When they were in Paris, they decided to go and look at Nucourt. Some members of the family were there. Neither Mrs Miles or I speak French and at first, there was some difficulty in explaining who they were and the reason for their visit, until another member took over the conversation. Mr and Mrs Miles did not know who lived at the Chateau and consequently had not given any notice of their intended visit. I do not think they know now! I certainly do not. At all events, the member who understood them was Mr. Pierre Laniray, of 22 rue de la Reint-Blance, 75 - Paris - XIII. Mr. and Mrs. Miles told him of me and my interest in family history, and he then gave then his address, as above, and asked them to tell me that he would be please if I would write to him. He writes English, and I will write as he wishes. The news of the visit of Mr. and Mrs. Miles to the Chateau had been a long time in reaching me. On a Christmas card I received from Mrs. Miles in December 1969, she said that she had a lot to tell me, but she is not a frequent correspondent, and in addition, they have moved their home from a Melbourne suburb to their present location, which meant that she had leisure for writing, so the news waited until they could speak it. Mrs. Miles was born in Brisbane, and has an unmarried sister living in Brisbane, where she too, was born. I often see her. You will see their place in the family tree amongst the descendants of William Darling Dodds, where you also will see the names of two brothers of these two ladies, who died when they were young men. Both parents of this family are deceased. During the abovementioned visit to Chateau-de-Nucourt, the Priest of a neighbouring Parish joined the gathering. I do not know whether or not he is a relative. He told them that the Church at Magny-en-Vexin had been damaged during the war and repairs had hot yet been completed, and it has no resident Priest. He is acting Curie of both parishes. Speaking from my memory of the conversation with Mr. and Mrs. Miles, I think they told me that this Priest had taken them in his car to see the Church at which he is stationed.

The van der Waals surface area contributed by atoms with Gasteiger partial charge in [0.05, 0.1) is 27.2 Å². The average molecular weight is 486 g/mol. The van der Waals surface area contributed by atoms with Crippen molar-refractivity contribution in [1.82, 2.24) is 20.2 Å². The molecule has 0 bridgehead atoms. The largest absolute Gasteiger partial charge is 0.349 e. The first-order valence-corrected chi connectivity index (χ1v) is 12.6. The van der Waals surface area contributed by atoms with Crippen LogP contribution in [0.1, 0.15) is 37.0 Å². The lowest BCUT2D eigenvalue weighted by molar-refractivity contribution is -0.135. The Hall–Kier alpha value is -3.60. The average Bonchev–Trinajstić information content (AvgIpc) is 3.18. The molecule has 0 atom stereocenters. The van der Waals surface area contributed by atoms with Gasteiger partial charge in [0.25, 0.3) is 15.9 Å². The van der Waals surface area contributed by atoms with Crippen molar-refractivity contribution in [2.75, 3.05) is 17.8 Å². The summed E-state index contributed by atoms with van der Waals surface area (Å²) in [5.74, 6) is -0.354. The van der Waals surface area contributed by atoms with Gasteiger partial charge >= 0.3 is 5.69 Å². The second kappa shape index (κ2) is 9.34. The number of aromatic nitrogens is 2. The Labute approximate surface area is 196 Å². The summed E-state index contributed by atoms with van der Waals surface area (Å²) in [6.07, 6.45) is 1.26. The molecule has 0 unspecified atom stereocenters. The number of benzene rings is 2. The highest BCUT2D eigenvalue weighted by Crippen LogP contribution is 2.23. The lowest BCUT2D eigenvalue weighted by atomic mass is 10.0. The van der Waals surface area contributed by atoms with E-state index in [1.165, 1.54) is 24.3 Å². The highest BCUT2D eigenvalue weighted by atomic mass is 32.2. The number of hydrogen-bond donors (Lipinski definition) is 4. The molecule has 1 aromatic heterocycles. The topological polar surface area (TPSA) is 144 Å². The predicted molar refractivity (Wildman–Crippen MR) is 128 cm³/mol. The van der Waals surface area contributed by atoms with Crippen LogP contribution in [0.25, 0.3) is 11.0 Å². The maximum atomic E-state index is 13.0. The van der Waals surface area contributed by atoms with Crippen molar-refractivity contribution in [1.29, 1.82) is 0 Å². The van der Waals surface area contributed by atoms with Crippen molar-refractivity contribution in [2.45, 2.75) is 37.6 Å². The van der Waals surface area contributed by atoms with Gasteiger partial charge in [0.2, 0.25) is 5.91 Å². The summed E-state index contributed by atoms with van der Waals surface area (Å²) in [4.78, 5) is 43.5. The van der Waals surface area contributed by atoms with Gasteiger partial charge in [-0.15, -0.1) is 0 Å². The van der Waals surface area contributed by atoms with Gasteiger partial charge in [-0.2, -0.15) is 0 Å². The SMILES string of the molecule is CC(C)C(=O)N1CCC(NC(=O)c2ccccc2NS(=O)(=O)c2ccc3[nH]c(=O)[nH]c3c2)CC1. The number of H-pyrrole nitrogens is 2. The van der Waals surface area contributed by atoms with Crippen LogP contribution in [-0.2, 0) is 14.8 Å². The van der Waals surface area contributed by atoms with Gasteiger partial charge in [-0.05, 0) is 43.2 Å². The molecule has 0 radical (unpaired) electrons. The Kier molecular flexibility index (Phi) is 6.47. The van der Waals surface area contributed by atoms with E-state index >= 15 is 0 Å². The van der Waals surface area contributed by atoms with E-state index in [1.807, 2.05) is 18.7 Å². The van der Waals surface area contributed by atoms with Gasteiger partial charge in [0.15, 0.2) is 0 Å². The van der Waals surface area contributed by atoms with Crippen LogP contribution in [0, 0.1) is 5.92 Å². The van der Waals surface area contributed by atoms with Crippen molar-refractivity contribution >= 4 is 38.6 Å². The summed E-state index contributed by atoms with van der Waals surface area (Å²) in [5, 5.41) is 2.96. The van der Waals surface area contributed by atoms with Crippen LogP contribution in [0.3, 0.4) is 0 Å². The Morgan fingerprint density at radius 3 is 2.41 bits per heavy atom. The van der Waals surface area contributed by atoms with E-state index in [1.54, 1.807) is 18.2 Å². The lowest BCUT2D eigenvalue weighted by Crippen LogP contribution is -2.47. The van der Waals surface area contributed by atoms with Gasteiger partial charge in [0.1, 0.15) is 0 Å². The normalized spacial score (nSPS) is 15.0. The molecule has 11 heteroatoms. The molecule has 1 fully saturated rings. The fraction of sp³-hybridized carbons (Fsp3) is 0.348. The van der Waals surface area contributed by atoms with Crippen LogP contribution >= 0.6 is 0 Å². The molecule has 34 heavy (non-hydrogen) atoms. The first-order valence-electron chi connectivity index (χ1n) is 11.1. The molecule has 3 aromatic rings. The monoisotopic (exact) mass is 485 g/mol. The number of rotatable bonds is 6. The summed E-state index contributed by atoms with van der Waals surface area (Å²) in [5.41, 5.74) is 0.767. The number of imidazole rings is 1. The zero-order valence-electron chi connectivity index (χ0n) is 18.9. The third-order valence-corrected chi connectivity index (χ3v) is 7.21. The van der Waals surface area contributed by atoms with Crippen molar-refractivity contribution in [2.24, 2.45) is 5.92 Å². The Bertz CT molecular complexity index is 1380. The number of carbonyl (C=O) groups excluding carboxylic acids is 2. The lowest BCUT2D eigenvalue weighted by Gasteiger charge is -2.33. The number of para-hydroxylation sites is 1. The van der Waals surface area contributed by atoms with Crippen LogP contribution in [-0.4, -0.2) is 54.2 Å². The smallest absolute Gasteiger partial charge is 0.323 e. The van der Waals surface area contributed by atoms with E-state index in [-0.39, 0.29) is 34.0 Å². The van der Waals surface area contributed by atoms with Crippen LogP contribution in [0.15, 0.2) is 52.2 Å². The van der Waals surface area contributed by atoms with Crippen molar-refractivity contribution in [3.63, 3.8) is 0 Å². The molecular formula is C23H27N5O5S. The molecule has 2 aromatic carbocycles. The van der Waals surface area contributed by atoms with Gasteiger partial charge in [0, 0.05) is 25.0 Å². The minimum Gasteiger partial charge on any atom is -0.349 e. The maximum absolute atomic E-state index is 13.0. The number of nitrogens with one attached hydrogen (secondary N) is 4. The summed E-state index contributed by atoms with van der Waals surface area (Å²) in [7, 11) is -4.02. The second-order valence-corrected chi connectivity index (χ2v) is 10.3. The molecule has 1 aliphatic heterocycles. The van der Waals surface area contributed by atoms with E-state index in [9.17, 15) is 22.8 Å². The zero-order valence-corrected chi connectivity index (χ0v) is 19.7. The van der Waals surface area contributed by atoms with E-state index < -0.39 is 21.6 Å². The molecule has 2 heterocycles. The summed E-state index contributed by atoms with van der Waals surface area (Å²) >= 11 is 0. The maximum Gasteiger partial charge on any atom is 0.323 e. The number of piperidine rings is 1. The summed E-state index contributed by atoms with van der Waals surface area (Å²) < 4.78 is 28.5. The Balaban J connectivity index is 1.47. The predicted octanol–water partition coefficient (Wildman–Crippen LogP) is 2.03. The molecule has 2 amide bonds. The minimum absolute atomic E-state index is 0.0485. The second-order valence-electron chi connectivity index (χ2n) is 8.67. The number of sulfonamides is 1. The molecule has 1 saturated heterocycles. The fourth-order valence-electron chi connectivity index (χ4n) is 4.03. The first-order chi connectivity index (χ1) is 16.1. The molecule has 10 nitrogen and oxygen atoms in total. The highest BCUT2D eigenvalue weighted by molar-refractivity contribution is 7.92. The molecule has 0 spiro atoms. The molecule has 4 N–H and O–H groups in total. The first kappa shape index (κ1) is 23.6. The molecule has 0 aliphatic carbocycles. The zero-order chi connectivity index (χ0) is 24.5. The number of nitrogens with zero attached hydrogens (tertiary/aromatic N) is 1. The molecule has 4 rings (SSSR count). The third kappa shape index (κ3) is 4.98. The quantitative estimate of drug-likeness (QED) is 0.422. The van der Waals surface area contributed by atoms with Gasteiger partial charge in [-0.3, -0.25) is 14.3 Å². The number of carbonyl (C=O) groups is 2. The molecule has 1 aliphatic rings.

I am apprehensive that in spite of my expressed intention of avoiding the inclusion of too much detail, I may have done what I said I would avoid. If so, and you find it tedious, please forgive me. With my best wishes for your work, and for your good health, cheer kinsman.

Robert Hindemarch Mearns
36 Fanny Street,
Annerley, Queensland

Notes by Kevin Dodds
The following family history has been passed down to me by my grandfather – Wilfred Harold Dodds – the original was gathered together by Robert Mearns the grandson of William Darling Dodds (2nd wife descendents of John Dodds). I, on the other hand, am the great, great grandson of Sydney Dodds (3rd wife descendant of John Dodds who sailed to Australia aboard the ‘Bernicia’). I have updated the family tree as much as possible and consider it a work in progress as it has grown from 16 pages to 58 pages.

So who came to Australia from England? Were we convicts? No they were not convicts despite occasional dispersions to the contrary. William Darling Dodds was the first and he came in 1848. His father, John Dodds, my great great great grandfather came to Australia with his third wife Mary Hughes in 1850 when they sailed from London in the barque ‘Bernicia’ for Sydney with Mrs Martha Hughes, mother of the bride, and two younger sisters of the bride, Miss Agnes Hughes and a Miss C Hughes. John and Mary and stayed in Sydney until 1853 when they then moved to Geelong where John’s son, William Darling Dodds had taken up land in that vicinity. In 1853, John’s sons Henry Dodds and his brother John Hindmarsh Dodds left England (Liverpool), in the sailing ship ‘Frances’ arriving at Sydney.

In 1853, John Dodds settled his family into a house in Corrio Street, Geelong. Sydney Dodds was born in Geelong in 1853. Sydney Dodds moved to Singleton NSW were his son, Leonard Charles Dodds married Anne Howe and they purchased some land near Milbrodale/Bulga and called the farm ‘Glen – Anne’ from Len and Anne. Glen Anne is considered the ancestral property of the Dodds family and when it cam time to pass it on to his sons – none of them took up the offer as the sons had enlisted in the Army and took part in World War II. Leonard Charles ended up giving the farm to his daughter Sylvie Dodds who married Eric Smith and their children Errol and Ken Smith and their families still run the farm who had been working the farm for many years.

Eventually John Dodds and William Darling Dodds and their families all came back to Sydney where Leonard (named after St. Leonard’s as North Sydney was called at the time) was born on 15 March 1861. The home became known as Crows Nest Cottage and is near the present Crows Nest Junction. John and Mary had another son at St Leonard’s called Arthur Dodds – full name Leonard Arthur Dodds was one of three sons of Leonard Dodds. Leonard Arthur Dodds died on 8th May 1828; he was the youngest son of John Dodds as Sydney Dodds was the eldest.

The ‘DODDS’ lineage is as follows:
Thomas Dodds – is my great, great, great, great, great, great grandfather, born Alnwick, UK